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Econ 3100, Chapter 3&4 Slides

by: Emily Banks

Econ 3100, Chapter 3&4 Slides 3100

Marketplace > University of Colorado Denver > Economics > 3100 > Econ 3100 Chapter 3 4 Slides
Emily Banks
CU Denver

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Slides for Chapters 3 and 4.
Economics of Race and Gender
Professor Saul Hoffman
Class Notes
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This 27 page Class Notes was uploaded by Emily Banks on Friday September 2, 2016. The Class Notes belongs to 3100 at University of Colorado Denver taught by Professor Saul Hoffman in Fall 2016. Since its upload, it has received 4 views. For similar materials see Economics of Race and Gender in Economics at University of Colorado Denver.


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Date Created: 09/02/16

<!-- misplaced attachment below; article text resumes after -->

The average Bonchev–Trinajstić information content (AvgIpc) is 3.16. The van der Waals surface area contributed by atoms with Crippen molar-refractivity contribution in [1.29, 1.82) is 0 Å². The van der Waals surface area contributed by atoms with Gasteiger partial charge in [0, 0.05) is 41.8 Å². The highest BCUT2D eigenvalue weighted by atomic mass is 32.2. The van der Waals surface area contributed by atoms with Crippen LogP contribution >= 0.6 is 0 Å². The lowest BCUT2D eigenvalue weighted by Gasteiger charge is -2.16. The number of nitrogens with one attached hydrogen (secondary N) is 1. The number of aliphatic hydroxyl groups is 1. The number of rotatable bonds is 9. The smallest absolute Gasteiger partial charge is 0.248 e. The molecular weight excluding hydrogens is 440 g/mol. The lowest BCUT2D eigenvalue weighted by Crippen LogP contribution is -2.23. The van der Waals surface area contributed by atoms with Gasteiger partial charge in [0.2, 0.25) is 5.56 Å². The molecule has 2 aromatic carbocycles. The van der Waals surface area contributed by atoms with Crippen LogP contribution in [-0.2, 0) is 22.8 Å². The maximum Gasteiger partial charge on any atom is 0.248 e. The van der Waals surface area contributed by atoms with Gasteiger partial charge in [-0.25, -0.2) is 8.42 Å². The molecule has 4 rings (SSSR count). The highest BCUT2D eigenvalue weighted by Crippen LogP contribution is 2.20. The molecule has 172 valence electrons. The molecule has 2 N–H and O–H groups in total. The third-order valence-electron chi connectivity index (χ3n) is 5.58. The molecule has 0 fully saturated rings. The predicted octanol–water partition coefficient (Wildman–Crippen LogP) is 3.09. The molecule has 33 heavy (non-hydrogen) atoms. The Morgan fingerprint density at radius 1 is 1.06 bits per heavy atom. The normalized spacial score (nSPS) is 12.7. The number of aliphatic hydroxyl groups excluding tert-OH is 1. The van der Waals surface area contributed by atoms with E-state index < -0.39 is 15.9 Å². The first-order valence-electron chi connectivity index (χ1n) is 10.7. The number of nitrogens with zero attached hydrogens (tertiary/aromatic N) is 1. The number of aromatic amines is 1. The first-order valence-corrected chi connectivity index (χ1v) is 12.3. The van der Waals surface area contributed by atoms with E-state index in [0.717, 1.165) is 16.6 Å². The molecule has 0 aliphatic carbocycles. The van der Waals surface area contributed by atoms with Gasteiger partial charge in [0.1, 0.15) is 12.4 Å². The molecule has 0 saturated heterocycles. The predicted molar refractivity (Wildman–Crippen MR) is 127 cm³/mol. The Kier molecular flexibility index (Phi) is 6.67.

(revised 8/11/2016) Chapter 3 – Marriage-An Economic Approach Framework  Marriage & Family are incredibly important economic institutions. o Core event in any young adult’s life, esp. women, esp. in past o Great example of broad application of economics as analysis of choices. Becker (p. 39) o Family as miniature economy  Lots of interesting changes to think about. o %s, ∆ in median age, divorce, cohabitation, div of labor  Two Caveats o Theory requires simplification. Will mostly ignore details of specific marriages to focus on broad principles. Abstract. o Everything is related! Marriage, fertility, work. 1 Start with the Facts -- what are we trying to explain? Current #s & Trends in Marital Status Decline in % married (U.S) % Married ↓ 20 % pts since 1950. < 50% for 1 time 2006. % Div/Sep ↑ from 2.5% to 13% % Nev Mar ↑ from 20% to 30% 2 Later marriage is the new norm. Look at 1960, then 1990, 2014. At age 18-19, ↓ from 32% to 4%; at age 20-24, ↓ from 72% to < 20%. Age profiles catch up at later ages, but not fully (more so in 1990 than 2014). Median age at 1 marriage=27 for women, 28 for men. 3 Changes in Family Structure International Table 3.1 Relationship Status of Persons Aged 15 and Over, Selected European and OECD Countries, 2012 Domestic Never Married partner married Div/Sep Australia 54.4 9.9 23.9 6.8 Canada 49.4 9.1 28.4 8.5 France 47.5 12.3 24.5 8.0 Germany 51.5 5.5 26.2 7.6 Italy 63.5 2.0 23.7 4.9 Japan 65.4 0.2 23.4 3.2 Netherlands 52.2 10.8 28.7 4.6 Spain 56.4 4.0 29.9 5.2 Sweden 42.4 19.4 26.7 7.4 UK 50.6 10.4 22.4 9.4 United States 52.5 1.2 30.8 10.6 Source: Society at a Glance 2014: OECD Social Indicators 4 ANALYSIS Part I: Why is marriage such an enduring institution? Why has it declined? Part II: How well off are women in marriage relative to men and what does it depend on? Supply/demand analysis What is Marriage ... to an economist?  Intertemporal Commitment Device (ICD) o “For better, for worse… In sickness and in health …” o Harder (more costly) to exit  Encourages taking long view, reducing Opportunistic Behavior Note: Cohabitation v Marriage?  “Contractual” arrangement for efficient production of household goods (esp. children). Ties in to ICD (above) 5 GAINS TO MARRIAGE  Since most people do marry voluntarily, they must find it beneficial. By Revealed Preference: if M (marriage) is chosen when S (single) is available, then likely U*(M) > U*(S). Holds for most people in most times and places. Therefore… There are gains to marriage! Both better off.  Sources: o Production and division of labor—on a gendered basis? o Investment o Joint Consumption/Public Goods  Start with Production- complicated, important, prob. less relevant now than in past – that’s an important idea! This is primary theory of marriage benefits from ≈ 10,000 BC – 1975. Had a long run! 6 PRODUCTION GAINS TO MARRIAGE st Model: Representative male (M) and female (F), 1 if single and then married to each other under different economic conditions (market and hh productivity). Model Set-up:  Preferences: U = U(C, G); G: ; C:_________  Constraints: o T H time in HH prod, T M time in market, w = wage rate o Time: T = T HT M (all time spent) o Production: G = G(T ;HZ) Z= all else. Simplify: let G = h H T o Budget: Spending = Earnings. Simplify, let p = $1. Each hour worked earn $w & can buy w/p = $w of goods. C =w x T M 7 If Single: Draw separate Time v Output graphs for G and C (see Fig 3.4) C C G G Then combine to draw PPC (Fig 3.5).  Endpoints  Slope = −w/h. Explain. Relative prices. Important  Best choice Details don’t matter much C G 8 MARRIAGE - 2 cases Case 1: Equal Productivity and Wage Rates (w =w m h f h )m f  Draw indiv & joint production possibility curve (using #s)- Fig 3.6 C G  New curve is parallel and twice as high  Results…. Whatever point they choose, if they share the output, they end up back on their original PPC, and if they don’t share it, one ends up worse off. o Bottom Line: No material gains to marriage if M and F are identical. o No reason for specialization on basis of gender. Consider point A (12, 12). Each could produce (6, 6) or could specialize (0, 12) and (12, 0) - but no tangible benefits to specializing. 9 Case II: Unequal Productivity and Wages by Gender  “Traditional/stereotypical” -- m > wf& h m h f  F has absolute advantage in non-mkt production; M has absolute advantage in mkt production. o Important - source of differences? o Could consider a non-traditional case – point here is gains from specialization and exchange not who does what o Compare to Comparative Advantage Construct PPCs for M & F—see Fig 3.7 Prices differ for M and F! C G 1. M PPC is steep – must give up 2 units of PG= 2 PC= ½ market goods (C) to get 1 unit of HH goods (G) 2. F PPC is flat – must give up 2 units of HHPG= ½ PC= goods (G) to get 1 unit of market goods 2 (C) 10 Now marry them and divide output - see Fig 3.8. Draw on next page 11 C G What do we learn from Fig 3.8? 12 See Fig 3.9 for same analysis with smaller diffs in productivity. Market Goods 45 40 PPC-Joint 35 30 25 (24,24) 20 PPC-M 15 (12,12) 10 PPC-Shared 5 PPC-F 0 0 5 10 15 20 25 30 35 40 45 Household Goods What does it tell us?  Almost certainly, production based on gender diffs in skills, is less important than in past.  Earnings by gender more similar (not equal)  Tech change has made hh prod require less skill  Mkts provide reasonable substitutes for many hh-prod goods.  Children are the final complication…. 13 A Caveat: Specialization and Commitment Obviously can be risky strategy to specialize Only makes sense in living arrangement with high prob of enduring Marriage as intertemporal commitment device important. Facilitates long run view necessary to reap potential benefits of specialization. 14 Box 3.1: Gender-Based Div Of Labor In Families-Going, but Not Gone Declining, but not quite dead, esp in families with young children 1950s/60s: 65% of married-couple hhs were “traditional” 2 in 10 married mothers of young children worked in labor mkt < 2% wife was sole breadwinner Check out TVLand for Leave it to Beaver 2010s: < ¼ of married-couple hhs are “traditional” th th Traditional: 1/6 of all fams and 1/5 of fams w children But—two interesting developments 1. Marr-couple w children < age 6: > 1/3 traditional, 3% W only. 2. Trend: Gender-based specialization for married-couple fams w child < age 6 ↑ 5 % pts betw 1994 and 2004, but down 3% pts since Among fams with child < age 6: # Father @ home, mother @ work = 214,000 # Mother @ home, father @ work = 5.2m 25:1 ratio 15 Marriage Approach #2: Investment  Adults in marriage make investments in their relationship  Like any investment, involves short-run costs; benefits are realized in future. So time horizon for decision-making is critical. Longer horizon makes investments more attractive, more likely to be made. Marriage as intertemporal commitment device---again. Examples: Buying a home; moving to another city to take advantage of employment opportunities; putting a spouse through school; having and raising children General and Specific Investments in Marriage Human Capital General v Specific – what is the diff? -- where/how are they valuable -- effect on current v other relationship Children as major investment 16 Marriage Approach #3: Consumption Emphasis on Joint consumption and Public Goods Many contemporary marriages are more about consumption, esp shared consumption. Similarity of tastes is valuable. Public v Private Goods:  Rivalness is difference.  Cannot consume diff amts of public good. So similarity of tastes are particularly important for these goods. Examples: living location and especially KIDS. Cannot consume diff amts of children or different investments in them. Other consumption issues:  Risk Sharing  Economies of Scale 17 Another Approach-- THE MARRIAGE MARKET Supply & Demand Marriage Model-- Overview  Emphasize decision to marry or remain single and way the gains to marriage are divided between husband and wife.  Examine market equilibrium - Price & Quantity  How well off women (and men) are within marriage and what things might determine that or cause it to change.  Based on work by Gary Becker (modified) Notation  Output = Z; ZF, M,dZ MF = output (utility) of single F, single M, and married-couple households. [Limitation—single good]  S and S = amount of Z to each partner: S + S = Z M F M F MF  Voluntary marriage requires both better off (Rational Choice) o S M Z &MS > F F o Or, more broadly, U(S M > U(Z M and U(S )F> U(Z F 18 The Marriage Market: Supply and Demand Analysis  Q = # of men or women willing to marry.  P =?? Use woman’s share of marital output = S . F Supply curve of women to marr mkt = # willing to marry @ each value of S F  Rational choice comparison of S & Z (or FtilitF)  If all women same, then supply curve is right angled: = 0, if S < Z , F F horizontal where S = ZF F  If different, each woman compares S & Z , willFng toFmarry where SFi Z [Fi U (S )M≥ UF(Z )]S F  Derive - see Fig 3.10 (with all same and then different) 19 What about the men?  Need demand curve of # men in terms of price (S ). Fame rational choice logic - each man willing to marry when S > Z . Mi Mi  Since Z MF +MS → F = Z M MF- SF. M & S Fnversely related.  If S is very high, S is very low, so some men may be better off F M single. As F ↓ SM↑, more men willing to marry -they are better off married  Derive demand curve…. See Fig 3.10 20 Derive and find Equilibrium and disequilibrium… See Fig 3.11 21 Comparative Statics - Changes in Supply/Demand Curves: How does equilibrium (# married persons, S M, S F) change with changes in exogenous variables of interest? Example 1: Sex Ratio Imbalance: N ≠ N F M  Examples: China male preference in fertility; the elderly (age 75+: 280 women per 100 men); baby boom, college campuses, race  Consider increase in # of women relative to men  Effects on equilibrium - See Fig 3.12.  Re-interpret (afterwards) if some partners are more desirable 22 Example 2: ↑ in women’s wages– (non-marr opportunities improved)  Operates through ↑ in Z F  Supply curve up or in -- old and new curves link up when all women are on curve.  Effect on equilibrium -- see Figure 3.13  Very subtle and important effect of S aFd S M  Reverse to think about S and D a century ago. 23 Changes in single life - sexual revolution, etc.  1950s - Very limited access to birth control & abortion. Sex outside of marriage carried real risks, especially for women. Also substantial social disapproval, etc. Single and married status were not close substitutes  1950s: large supply and demand. N* large. (Fig 3.14)  Change: decreases S and D. Plausibly decreases S less than D, since women bear greater costs in the event of pregnancy.  New Equilibrium – N* falls, S maF fall if S declines by less than D 24 A Competitor to Marriage - COHABITATION Very interesting new institutional arrangement. From scandalous to widespread. Raises subtle economic issues –______________________ Facts/Trends/Measurement POSSLQS Since 1995, Census Bureau has asked “householder” about his/her relationship to all persons in hh. See list of answers.  1977, POSSLQS≈1m (prob an over-estimate); mid-1990s--close to 3m;  2013--8m (=16m persons). 61m marriages ≈ 120m persons.  1 in 6 women age 25-29 were cohabitating and 1 in10 age 30-34  ↑ in Cohab % mirrors ↓ in Marr % between mid-1980s and late 2000s. Substitutes?  % cohab –negatively related to woman’s educ: for women age 22- 44, ≈15-20% cohab if hs degree or less, 6% if coll grad. 25 ECON ANALYSIS Difference in implied intertemporal commitment is primary distinction between C and M. C provides co-residence, joint consumption, etc, but w/o legal commitment & protections. Much easier to dissolve than M. Less intertemporal commitment. Can use to explain ↑ in C. Relate to improvements in contraceptive technology. Compare to 1950s. Sex/pregnancy etc not compatible with limited protections of C for both M and F. As before, specialization w/o commitment is dangerous strategy. C can’t compete with M b/c lacks commitment mechanism and doesn’t facilitate specialization. No surprise that was relatively rare in 1950s- 60s, etc. As contraception improved & shared consumption replaced production / specialization as basis for M (at least in early stages of M), Cohab becomes more attractive institutional arrangement. Provides shared consumption benefits, econ of scale of HH scale, etc. Cohab diffs by education (Lundberg/Pollak): emphasis on investment in children, with more-educated making larger investments and undertaking greater specialization by gender. Makes marriage particularly attractive, etc. as function of planned investments in children. 26 Transition from C to M often comes with plans for pregnancy (or pregnancy), Only 20% of cohabiting couples have their own children. 27